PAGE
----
Of course, these handmade ornaments from their school years are among my favorites. When my daughter used to decorate the tree as a teenager, she always put them in the back so they didn't show. I prefer them front and center.
This set of three ornaments is among my prized possessions. They are so special to me that I don't put them on the tree. They are in a shadowbox. Here's the story behind them. The silver mercury-glass ornament at the top was from my husband's paternal grandparents' Christmas tree. The angel in the center is from his parents' tree. The red box at the bottom was a gift from Grandma Valenta the last Christmas she was with us. She prayed for us over this box and told us it would represent her love and prayers for our family.
This butterfly is special because Grandad stole it for me. If you know him at all, you'll know that this is probably the only thing he has ever stolen in his life. And, I'm sure he went to confession the next day. It's made out of plastic, wire and glitter and is probably worth about fifty cents. We were at a fancy dress up party at the Corpus Christi Town Club, sometime between 1975 and 1979. The trees were all decorated with these butterflies and we were both drunk. I begged him to get me one and he did. I treasure it because it makes me smile.
This set of ceramic kings was a gift from my sister Bylinda. The sequined Santa Claus was made by my sister-in-law Laurie. I love getting ornaments as gifts.
These angels are made of pasta. One of my former employers and his wife were of Italian descent. Every other year they hosted a big Italian Christmas party. These were party favors.
This Santa and his reindeer ornament has a fun story. I got it in a gift exchange at work. It was a gift from my boss, but one of the other administrative staff picked it out and purchased it. It turned out that I drew her name that year and got her exactly the same ornament. We still laugh about it.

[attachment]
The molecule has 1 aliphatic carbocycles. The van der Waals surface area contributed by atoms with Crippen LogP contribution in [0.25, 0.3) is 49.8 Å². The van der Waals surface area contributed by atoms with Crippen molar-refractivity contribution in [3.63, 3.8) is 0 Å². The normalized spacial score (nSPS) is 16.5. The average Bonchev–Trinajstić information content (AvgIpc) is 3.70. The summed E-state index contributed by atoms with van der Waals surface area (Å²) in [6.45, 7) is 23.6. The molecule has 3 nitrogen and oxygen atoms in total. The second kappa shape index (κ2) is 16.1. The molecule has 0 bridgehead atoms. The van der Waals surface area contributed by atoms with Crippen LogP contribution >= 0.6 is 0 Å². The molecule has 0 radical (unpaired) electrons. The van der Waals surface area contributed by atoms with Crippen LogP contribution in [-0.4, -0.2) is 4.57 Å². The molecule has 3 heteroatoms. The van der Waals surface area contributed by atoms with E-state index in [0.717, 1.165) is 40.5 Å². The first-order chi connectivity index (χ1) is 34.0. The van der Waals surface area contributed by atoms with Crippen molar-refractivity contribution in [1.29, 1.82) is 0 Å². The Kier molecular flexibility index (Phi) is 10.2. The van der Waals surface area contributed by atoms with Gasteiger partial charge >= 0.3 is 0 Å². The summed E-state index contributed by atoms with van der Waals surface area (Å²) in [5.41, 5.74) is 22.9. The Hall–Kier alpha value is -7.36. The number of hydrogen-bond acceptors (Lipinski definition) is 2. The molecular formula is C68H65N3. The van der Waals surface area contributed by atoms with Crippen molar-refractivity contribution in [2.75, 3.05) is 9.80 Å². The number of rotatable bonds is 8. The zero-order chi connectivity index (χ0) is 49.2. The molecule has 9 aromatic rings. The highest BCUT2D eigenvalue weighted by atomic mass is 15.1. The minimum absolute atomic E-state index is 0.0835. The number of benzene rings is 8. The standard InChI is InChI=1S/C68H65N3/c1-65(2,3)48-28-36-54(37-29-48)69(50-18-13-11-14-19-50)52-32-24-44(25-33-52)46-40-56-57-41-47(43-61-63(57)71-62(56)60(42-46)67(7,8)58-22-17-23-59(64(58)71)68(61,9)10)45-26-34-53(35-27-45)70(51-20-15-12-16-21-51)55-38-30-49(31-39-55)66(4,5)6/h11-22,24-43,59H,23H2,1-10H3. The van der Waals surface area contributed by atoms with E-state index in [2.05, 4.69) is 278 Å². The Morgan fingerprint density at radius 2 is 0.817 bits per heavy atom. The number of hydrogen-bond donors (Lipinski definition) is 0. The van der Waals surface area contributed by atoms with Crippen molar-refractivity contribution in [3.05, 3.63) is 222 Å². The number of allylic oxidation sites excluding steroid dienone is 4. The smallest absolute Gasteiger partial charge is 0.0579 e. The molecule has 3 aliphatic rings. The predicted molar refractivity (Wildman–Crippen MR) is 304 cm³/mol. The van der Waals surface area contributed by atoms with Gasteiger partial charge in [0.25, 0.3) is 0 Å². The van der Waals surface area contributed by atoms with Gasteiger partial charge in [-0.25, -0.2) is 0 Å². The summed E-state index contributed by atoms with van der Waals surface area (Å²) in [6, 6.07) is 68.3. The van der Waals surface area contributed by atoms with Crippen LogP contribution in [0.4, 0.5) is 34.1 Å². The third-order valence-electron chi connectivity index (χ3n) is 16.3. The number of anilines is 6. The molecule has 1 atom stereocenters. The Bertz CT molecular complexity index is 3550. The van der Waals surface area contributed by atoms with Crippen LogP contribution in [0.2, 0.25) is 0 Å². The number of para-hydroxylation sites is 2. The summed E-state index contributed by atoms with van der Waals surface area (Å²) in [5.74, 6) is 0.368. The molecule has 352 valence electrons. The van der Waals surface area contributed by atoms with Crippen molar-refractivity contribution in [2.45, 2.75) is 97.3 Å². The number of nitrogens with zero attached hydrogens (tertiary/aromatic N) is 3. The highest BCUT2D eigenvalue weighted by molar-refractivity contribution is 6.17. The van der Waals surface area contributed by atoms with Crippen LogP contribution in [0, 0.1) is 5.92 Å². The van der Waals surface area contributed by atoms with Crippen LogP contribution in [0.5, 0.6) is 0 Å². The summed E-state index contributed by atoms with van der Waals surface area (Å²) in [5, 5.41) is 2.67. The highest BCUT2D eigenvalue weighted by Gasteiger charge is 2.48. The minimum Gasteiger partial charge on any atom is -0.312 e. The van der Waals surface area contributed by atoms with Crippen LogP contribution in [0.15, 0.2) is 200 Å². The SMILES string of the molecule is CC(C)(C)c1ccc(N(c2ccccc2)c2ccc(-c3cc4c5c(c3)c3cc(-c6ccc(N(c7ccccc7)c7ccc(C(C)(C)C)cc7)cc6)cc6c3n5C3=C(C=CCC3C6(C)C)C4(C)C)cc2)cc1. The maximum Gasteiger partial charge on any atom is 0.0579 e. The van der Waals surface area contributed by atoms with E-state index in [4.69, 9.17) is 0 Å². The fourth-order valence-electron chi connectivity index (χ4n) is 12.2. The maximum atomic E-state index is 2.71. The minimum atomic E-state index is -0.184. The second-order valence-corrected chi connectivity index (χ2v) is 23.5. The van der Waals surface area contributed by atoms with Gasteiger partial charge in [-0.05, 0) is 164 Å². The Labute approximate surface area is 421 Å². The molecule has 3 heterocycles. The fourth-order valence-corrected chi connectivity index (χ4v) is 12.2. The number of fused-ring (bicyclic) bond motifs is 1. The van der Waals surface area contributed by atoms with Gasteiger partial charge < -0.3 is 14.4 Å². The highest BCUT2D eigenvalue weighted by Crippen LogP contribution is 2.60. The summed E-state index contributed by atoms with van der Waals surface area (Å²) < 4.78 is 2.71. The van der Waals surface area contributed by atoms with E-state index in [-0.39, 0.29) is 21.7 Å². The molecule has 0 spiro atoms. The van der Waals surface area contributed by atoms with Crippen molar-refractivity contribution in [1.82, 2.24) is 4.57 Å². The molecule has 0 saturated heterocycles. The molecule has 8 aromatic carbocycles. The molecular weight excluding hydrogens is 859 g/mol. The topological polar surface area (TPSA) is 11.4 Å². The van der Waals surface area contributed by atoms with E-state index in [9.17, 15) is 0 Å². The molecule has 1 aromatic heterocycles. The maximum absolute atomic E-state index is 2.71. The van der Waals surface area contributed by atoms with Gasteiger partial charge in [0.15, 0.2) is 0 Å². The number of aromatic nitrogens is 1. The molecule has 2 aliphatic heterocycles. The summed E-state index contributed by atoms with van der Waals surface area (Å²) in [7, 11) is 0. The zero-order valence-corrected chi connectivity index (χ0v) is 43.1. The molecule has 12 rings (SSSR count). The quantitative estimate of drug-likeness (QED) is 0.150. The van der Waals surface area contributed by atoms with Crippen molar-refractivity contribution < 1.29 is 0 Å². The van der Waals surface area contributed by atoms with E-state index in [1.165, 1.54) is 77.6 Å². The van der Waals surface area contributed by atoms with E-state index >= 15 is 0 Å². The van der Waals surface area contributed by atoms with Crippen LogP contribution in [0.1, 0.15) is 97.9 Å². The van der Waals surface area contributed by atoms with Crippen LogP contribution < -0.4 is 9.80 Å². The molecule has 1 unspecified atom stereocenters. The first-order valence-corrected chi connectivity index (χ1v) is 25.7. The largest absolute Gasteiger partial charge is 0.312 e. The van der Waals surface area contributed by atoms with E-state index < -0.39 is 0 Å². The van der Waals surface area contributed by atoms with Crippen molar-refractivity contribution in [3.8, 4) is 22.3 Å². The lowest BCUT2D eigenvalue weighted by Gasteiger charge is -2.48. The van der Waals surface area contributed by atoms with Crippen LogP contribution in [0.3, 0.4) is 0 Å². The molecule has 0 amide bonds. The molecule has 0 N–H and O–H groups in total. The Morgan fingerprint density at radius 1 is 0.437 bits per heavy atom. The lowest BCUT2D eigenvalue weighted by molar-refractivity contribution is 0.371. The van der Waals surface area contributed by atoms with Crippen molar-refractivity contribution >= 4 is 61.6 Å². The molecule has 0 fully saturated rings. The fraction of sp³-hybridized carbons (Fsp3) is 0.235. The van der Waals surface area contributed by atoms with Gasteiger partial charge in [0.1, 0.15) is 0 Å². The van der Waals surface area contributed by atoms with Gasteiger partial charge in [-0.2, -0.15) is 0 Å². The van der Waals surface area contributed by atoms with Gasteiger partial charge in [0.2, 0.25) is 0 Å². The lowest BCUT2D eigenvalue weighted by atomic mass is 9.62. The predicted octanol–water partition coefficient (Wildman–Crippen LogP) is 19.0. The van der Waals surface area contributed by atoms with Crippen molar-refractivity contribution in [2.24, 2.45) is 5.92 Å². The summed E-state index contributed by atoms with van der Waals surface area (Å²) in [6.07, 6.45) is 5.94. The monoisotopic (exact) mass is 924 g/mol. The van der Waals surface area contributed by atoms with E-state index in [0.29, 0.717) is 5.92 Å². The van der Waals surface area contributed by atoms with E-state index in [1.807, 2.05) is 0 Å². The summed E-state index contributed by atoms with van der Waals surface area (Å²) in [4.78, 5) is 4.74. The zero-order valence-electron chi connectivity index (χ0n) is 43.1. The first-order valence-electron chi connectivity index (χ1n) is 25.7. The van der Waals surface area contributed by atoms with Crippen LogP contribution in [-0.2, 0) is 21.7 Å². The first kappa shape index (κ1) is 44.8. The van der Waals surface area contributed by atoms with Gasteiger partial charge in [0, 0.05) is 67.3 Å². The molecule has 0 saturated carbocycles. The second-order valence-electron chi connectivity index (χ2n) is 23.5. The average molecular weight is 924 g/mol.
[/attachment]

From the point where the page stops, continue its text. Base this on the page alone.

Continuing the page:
For at least 30 years, the place I worked had an ornament exchange for Christmas each year. These are two of my favorites from that exchange.
I especially like this "Joy" ornament. When you put it on the tree you insert a mini-light in the back and it lights up. I have two of this style that my kids gave me.
When we travel, instead of souvenirs I buy Christmas ornaments. The Coca-Cola bottle came from our last trip to Las Vegas. The amber glass bulb is from the Sandwich Glass Museum on Cape Cod. I bought it this summer on our trip to Massachusetts. The red star is made of glass and I bought it because I have a thing for stars.
Some ornaments don't have any sentimental value. I just like them. The Mary Engelbreit teapot is probably the most expensive ornament in my collection. I thought the other one was beautiful. It was made in Germany and is made of glass with a detailed castle inside.
But beautiful ornaments don't have to be expensive. Both of these sequined ornaments came from Dollar Tree. That means they cost $1 each.
And this is my newest ornament. It was a gift from my friend Janna and I love it. She went to North Carolina on vacation last summer. We're going there next summer for my niece's wedding. I can't wait.
I have hundreds of other ornaments, but this will have to do for now. I've got to pack. I'm meeting Grandad in Houston tomorrow afternoon for a weekend with Nick and Marie. We'll all be going to the company Christmas party together on Saturday night. But first we'll be doing a little Christmas shopping.